I set up the tent I haven’t really seen since the PCT – hello, old friend! …Why are you so small? Were you always this small? Was this really my home for 2650 miles? I worry that, after sharing a roomy, ten-pound, four-person tent, he or I or both of us will get claustrophobic in this tiny space, so I agree to leave the rain fly off if he agrees to get up in the night if it rains and put it on. He readily does, and I settle in to discover that the tent, despite its outward appearance, is bigger on the inside.
It gets a little more cozy once Spesh joins me, but leaving the fly off was the correct choice – it’s 9:30, and there’s still so much light in the sky. I stare up at it, heedless of anything else but noticing the small changes, squinting my eyes to try to make out stars in the darkening sky. 10:15 rolls around and it’s still not as dark as I expect it to be, but the planets, then the stars, start to wink at me, telling me it’s safe to sleep, and I do.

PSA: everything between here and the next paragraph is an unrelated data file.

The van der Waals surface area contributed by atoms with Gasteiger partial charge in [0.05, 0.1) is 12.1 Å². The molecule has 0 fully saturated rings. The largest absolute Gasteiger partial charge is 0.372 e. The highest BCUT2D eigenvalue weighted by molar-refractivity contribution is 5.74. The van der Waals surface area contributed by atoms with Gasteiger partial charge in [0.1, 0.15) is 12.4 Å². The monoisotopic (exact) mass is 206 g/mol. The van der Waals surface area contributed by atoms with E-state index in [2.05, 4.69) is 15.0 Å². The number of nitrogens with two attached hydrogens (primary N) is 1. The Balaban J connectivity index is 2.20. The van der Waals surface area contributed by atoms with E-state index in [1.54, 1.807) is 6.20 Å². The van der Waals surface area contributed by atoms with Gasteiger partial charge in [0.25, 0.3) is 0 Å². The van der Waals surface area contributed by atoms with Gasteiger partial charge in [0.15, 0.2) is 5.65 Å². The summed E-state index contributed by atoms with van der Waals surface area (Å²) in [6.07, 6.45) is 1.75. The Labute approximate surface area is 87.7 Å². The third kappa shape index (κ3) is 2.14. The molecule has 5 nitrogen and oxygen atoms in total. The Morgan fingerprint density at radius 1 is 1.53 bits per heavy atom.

Day’s Mileage: 8.0
Notable Accomplishments: Hiked faster than expected • Actually got to relax instead of rushing •
An undistracted evening under the stars2
 Staying on Isle Royale, whether you’re in the lodge or in the backcountry, is $7 per day per person, and since we’re staying seven days, that’d be $49 each vs. the $80 for the annual pass.
 There are more photos for “tomorrow”, promise. I’m really bad at taking photos when I’m focused on a thing.